News & Blog

Dealing with the Doctor Shortage

The US has too few doctors. There are currently 1400 patients per Primary Care Physician. Many specialties are even worse, for instance there are 14,000 diabetes patients per Endocrinologist. The federal government has designated over 6000 regions of the country as a HPSA (Health Professional Shortage Area) .

And it’s getting worse. An aging population demanding more medical services, doctors retiring, and low new doctor training rates will result in a 46,000 to 90,000 doctor shortage in ten years.

What can we do about it? For a start we can utilize doctors better. Today our model of medicine is to put every patient, regardless of their complaint, into an expensive health setting and throw a doctor at them. As much as 60% of patients seen in Urgent Care and 40% in Emergency Departments are for conditions that are not acute. Common primary care conditions – upper respiratory congestion, ear aches, rashes, abdominal pain, etc. – as well as chronic disease management, and post discharge monitoring, can most often be best treated remotely supported by technology.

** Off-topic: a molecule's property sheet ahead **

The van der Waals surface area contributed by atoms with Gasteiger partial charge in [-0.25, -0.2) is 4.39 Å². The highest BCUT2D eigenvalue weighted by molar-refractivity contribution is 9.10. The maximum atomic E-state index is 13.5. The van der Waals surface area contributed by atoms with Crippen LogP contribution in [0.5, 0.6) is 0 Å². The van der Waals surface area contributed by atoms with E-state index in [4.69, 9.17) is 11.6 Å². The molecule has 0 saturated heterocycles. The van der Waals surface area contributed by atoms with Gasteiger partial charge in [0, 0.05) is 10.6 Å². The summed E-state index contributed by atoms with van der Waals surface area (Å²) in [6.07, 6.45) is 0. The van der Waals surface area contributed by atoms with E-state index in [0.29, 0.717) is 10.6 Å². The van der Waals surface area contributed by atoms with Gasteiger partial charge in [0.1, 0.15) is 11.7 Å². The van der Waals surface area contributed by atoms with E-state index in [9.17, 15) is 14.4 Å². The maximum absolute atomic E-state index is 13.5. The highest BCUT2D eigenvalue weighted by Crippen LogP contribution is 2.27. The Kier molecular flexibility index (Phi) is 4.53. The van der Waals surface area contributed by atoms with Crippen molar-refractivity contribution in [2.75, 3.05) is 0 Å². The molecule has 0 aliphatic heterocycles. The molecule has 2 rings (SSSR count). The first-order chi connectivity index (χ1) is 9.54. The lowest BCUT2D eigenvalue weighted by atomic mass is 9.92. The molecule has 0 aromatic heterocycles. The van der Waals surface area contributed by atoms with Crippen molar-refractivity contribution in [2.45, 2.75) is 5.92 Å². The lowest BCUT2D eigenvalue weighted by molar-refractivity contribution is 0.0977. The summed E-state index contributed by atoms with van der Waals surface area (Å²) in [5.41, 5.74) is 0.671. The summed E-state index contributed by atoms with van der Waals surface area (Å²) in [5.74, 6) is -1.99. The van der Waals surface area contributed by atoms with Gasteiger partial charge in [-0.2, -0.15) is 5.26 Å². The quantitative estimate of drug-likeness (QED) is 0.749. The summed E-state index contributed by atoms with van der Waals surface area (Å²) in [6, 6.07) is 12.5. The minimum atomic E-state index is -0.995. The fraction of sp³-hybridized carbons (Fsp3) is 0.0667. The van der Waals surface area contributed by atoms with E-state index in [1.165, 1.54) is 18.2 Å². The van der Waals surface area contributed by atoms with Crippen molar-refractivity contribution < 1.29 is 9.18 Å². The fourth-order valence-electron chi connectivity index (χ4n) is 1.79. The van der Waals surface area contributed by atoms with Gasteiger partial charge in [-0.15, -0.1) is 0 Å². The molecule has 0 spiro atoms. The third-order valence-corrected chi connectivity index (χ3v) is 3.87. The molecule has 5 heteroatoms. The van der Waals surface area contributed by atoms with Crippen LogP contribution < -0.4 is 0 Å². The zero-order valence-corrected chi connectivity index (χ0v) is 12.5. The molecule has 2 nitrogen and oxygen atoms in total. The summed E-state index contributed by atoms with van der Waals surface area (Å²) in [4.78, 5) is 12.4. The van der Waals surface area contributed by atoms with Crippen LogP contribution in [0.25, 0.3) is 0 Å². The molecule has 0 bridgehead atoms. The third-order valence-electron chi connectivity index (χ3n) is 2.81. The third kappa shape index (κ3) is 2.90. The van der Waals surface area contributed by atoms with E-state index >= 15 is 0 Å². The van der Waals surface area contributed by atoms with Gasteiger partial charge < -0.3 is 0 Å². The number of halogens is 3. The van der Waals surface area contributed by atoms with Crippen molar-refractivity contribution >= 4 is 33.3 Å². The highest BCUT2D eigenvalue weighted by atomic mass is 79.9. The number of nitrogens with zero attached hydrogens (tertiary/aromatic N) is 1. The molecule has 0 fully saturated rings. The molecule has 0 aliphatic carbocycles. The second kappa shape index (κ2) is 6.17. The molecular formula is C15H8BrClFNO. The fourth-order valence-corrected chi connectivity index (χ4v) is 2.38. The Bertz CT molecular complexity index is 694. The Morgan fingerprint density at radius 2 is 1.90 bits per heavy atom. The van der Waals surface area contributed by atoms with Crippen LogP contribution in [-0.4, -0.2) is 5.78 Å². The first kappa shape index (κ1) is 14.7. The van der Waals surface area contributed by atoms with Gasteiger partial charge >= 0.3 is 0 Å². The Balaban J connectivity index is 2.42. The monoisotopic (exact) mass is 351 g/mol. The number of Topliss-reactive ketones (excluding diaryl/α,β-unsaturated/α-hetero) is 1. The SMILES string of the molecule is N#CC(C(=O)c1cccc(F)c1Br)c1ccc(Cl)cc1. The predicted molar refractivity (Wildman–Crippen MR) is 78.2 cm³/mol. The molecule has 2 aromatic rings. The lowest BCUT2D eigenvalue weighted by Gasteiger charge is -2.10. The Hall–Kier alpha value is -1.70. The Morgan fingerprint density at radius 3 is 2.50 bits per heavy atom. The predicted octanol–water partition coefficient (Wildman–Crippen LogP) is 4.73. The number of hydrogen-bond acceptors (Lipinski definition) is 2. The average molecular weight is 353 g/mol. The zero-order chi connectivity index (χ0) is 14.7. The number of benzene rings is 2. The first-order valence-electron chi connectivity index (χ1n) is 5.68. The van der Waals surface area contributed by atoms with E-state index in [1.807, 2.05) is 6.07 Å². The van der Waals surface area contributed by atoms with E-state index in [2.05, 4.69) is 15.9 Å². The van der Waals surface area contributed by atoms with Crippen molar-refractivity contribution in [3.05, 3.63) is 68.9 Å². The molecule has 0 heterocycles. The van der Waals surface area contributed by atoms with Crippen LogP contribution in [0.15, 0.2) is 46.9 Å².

For example, a patient with diabetes is considered compliant he/she visits an endocrinologist three times a year. Patient monitoring devices and mobile diabetes applications coupled with a population management platform can determine which individuals have their diabetes under control and need much less frequent doctor visits and which are at risk and may need even more frequent visits.

By engaging patients in self assessment and disease management, we can keep low acuity cases out of expensive care settings, saving patients and doctors time and money. Similarly, we can allow doctors to see the patients that need them the most allowing them to spend their time much more effectively.

Capsci delivers technology to support this shifting model of care. Putting information and capability into the hands of patients, and optimally connecting people with the care resources they need.

Capsci helps relieve the doctor shortage by helping do a lot more with the doctors we have.